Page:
But anti-Communist Nixon and Communist revolutionary Mao “were both very realistic leaders. They had concrete cards they needed to play,” said Xu.

A common enemy

For Nixon, these were recalibrating relations to help him extricate the US Army from the costly and unpopular Vietnam War. For Mao, there was an interest in gaining global recognition for his government over Chiang’s opposing claim from Taiwan.

But there was also a shared concern that helped propel both leaders into their meeting in 1972.

“The US and China were able to overcome their antipathy to reach this détente only because of their common foe — the Soviet Union,” said CSIS’s Kennedy. “Short of that, there would not have been this détente.”

Xu of HKU points to border conflicts that had emerged between the Communist neighbors: “(Mao) concluded that…he needed someone to help China deal with the Soviet Union,” he said.

Chairman Mao Zedong meets President Richard Nixon in Beijing, 1972.

In meetings that took place between touring the Great Wall, Ming Dynasty tombs, and the idyllic West Lake of Hangzhou, the two sides hammered out the final details of an agreement known as the Shanghai Communique.

In it, the US “acknowledged” in careful language “that all Chinese on either side of the Taiwan Strait maintain there is but one China.” Both sides agreed to work toward normalizing relations and reducing risks of conflict internationally. It would be the first of three major communiques in a decade to build the framework of the relationship.

After the diplomacy was done, Nixon gave a final toast during a banquet at Shanghai’s Jinjiang Hotel.

“If we can find common ground on which we can both stand, where we can build the bridge between us and build a new world, generations in the years ahead will look back and thank us for this meeting that we have held in this past week,” he said.

Détente over?

Five decades later, US-China ties have changed beyond recognition, becoming deeply intertwined in areas from economy to education.

But in recent years, mutual suspicion has grown, fanned in the US under the former presidency of Donald Trump, whose administration labeled China a “strategic competitor” in 2017 and in an increasingly assertive China under leader Xi Jinping.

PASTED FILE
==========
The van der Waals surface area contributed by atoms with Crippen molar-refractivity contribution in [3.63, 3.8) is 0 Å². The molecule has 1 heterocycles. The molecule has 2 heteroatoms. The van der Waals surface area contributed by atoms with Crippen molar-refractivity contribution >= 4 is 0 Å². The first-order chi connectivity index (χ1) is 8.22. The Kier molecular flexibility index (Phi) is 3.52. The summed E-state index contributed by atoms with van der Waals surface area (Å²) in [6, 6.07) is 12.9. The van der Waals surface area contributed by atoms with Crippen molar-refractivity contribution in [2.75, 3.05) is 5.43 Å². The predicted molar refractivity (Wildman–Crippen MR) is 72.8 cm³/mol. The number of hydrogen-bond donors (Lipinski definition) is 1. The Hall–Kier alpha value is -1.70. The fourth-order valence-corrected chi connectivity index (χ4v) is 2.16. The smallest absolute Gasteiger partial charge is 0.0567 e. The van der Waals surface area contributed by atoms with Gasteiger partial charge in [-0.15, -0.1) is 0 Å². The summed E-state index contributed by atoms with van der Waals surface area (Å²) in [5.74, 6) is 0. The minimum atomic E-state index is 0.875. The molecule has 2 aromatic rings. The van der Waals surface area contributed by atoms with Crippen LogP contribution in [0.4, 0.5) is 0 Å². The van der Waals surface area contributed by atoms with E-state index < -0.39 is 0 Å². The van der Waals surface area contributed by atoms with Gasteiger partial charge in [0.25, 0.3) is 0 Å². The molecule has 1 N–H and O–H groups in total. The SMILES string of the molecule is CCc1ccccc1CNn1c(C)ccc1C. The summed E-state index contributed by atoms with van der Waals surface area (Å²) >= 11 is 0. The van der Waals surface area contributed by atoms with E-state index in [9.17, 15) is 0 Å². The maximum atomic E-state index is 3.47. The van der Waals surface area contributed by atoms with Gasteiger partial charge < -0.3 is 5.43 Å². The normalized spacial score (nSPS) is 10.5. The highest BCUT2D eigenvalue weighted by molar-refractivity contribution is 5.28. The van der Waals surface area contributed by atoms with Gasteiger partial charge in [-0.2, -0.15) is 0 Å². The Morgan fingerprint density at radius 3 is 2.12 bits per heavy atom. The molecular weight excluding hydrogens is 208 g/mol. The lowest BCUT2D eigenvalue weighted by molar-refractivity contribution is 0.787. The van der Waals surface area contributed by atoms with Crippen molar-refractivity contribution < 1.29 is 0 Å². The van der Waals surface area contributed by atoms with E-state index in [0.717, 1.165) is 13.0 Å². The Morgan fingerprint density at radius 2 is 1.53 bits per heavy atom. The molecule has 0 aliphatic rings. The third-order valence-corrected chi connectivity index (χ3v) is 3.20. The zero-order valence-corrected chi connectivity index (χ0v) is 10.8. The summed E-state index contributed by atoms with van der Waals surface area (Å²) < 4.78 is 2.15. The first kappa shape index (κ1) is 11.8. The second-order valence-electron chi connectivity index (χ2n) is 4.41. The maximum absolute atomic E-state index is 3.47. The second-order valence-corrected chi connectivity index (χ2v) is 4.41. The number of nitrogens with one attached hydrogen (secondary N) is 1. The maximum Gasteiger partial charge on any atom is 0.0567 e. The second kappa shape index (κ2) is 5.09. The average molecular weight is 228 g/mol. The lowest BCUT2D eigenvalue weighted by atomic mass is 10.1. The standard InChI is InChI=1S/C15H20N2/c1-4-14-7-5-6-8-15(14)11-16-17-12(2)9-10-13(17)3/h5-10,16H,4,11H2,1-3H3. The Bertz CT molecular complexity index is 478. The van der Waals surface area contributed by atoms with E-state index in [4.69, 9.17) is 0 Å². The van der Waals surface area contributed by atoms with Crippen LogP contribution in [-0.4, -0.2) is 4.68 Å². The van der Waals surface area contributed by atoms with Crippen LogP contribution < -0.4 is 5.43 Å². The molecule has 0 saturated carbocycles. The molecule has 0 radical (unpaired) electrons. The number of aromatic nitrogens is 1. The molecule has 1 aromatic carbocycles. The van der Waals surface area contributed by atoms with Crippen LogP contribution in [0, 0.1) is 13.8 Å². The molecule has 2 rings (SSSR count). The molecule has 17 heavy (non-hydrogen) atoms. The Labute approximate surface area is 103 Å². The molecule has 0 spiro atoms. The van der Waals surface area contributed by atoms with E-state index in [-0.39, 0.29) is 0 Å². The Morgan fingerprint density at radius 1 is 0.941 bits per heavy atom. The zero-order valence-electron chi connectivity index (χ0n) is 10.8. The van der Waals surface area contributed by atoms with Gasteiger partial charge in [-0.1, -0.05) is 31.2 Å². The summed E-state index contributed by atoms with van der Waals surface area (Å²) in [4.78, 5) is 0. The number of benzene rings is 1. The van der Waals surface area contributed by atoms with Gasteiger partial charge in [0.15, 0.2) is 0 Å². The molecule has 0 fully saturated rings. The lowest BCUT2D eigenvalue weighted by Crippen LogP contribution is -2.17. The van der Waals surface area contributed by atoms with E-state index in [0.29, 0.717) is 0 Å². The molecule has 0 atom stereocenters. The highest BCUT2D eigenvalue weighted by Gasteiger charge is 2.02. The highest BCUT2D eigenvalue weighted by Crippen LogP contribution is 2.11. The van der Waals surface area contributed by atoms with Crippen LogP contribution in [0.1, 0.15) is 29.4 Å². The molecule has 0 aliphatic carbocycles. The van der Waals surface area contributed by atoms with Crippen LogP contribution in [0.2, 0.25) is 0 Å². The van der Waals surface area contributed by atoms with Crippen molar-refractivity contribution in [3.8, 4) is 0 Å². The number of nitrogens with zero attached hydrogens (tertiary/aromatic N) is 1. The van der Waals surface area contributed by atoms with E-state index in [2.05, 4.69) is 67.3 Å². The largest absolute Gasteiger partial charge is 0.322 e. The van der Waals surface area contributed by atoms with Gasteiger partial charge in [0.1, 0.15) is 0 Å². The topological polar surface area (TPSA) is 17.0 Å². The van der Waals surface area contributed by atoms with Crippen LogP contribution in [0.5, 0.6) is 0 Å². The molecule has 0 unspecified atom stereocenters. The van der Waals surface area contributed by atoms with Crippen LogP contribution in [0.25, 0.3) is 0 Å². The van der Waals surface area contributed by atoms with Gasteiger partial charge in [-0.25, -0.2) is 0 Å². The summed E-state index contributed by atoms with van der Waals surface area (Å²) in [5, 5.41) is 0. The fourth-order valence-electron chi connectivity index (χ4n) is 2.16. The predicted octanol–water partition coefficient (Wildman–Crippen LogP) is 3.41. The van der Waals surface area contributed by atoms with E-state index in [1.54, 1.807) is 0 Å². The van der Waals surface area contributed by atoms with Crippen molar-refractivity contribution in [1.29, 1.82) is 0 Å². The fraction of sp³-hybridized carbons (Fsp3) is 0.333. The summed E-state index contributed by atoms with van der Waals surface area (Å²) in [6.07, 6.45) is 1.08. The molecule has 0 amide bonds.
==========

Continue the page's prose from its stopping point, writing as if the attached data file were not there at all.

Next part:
“The combination of China being much more powerful and its identity being more conservative and nationalist has put us at loggerheads again, even though there are way more similarities between our societies than there were 50 years ago,” said Kennedy.

The US has balked not only at what it calls unfair economic practices, but also decried Beijing’s crackdown on freedoms in Hong Kong, labeled its treatment of Uyghur and other Muslim minorities in the country’s far western region of Xinjiang a genocide, and strengthened its unofficial relationship with the now-democratically governed Taiwan amid increased aggression from Beijing.

China, meanwhile, has denied rights violations, rebuked what it calls American meddling in its internal affairs and said the US is “playing with fire on the Taiwan issue.”

In a video meeting between US President Joe Biden and Xi in November, widely seen as a chance to reset relations, Biden stressed the need for “guardrails to ensure that competition does not veer into conflict.” The two sides agreed to keep in close communication on global issues, but staying tough on China has become a rare bipartisan issue in a politically divided US.

In a faxed response to a request for comment on commemorations of the 50th anniversary, a spokesperson for China’s Foreign Ministry on Friday told CNN the countries “should follow the spirit and consensus” of that video meeting, to “strengthen communication, manage differences, advance cooperation and bring China-US relations back to the track of steady development.”

“The valuable historical experience embodied in President Nixon’s visit to China and the issuance of the Shanghai Communique are of great practical significance to the development of China-US relations at present,” the spokesperson said, adding that China and the US would “hold a series of commemorative activities in the near future” with details to be released “in due course.”

University of Denver’s Zhao said today’s diplomacy could take note from the smart maneuvering from both sides in Nixon’s era. “Today we don’t have such diplomats, only warriors…both sides try to win. Of course you can win, but you have to give and take, that’s diplomacy.”

“For two big powers like China and the US, you have no choice but to work together,” he said.

Kennedy points to another complexity — the growing relationship between Xi and Russian President Vladimir Putin, who earlier this month pledged no “forbidden” areas in their cooperation.

“In some ways, (Xi and Putin’s) announcement in Beijing is a bookend to the Shanghai Communique issued 50 years prior…we have reached the end of that strategy and that period by the fact that Russia and China are now clearly much closer to each other than either one of them is to the US,” said Kennedy.

That may be one reason why any celebrations that do happen in either capital will be “highly muted,” he said. “For some, it will simply be about nostalgia.”

CNN’s Beijing bureau contributed reporting.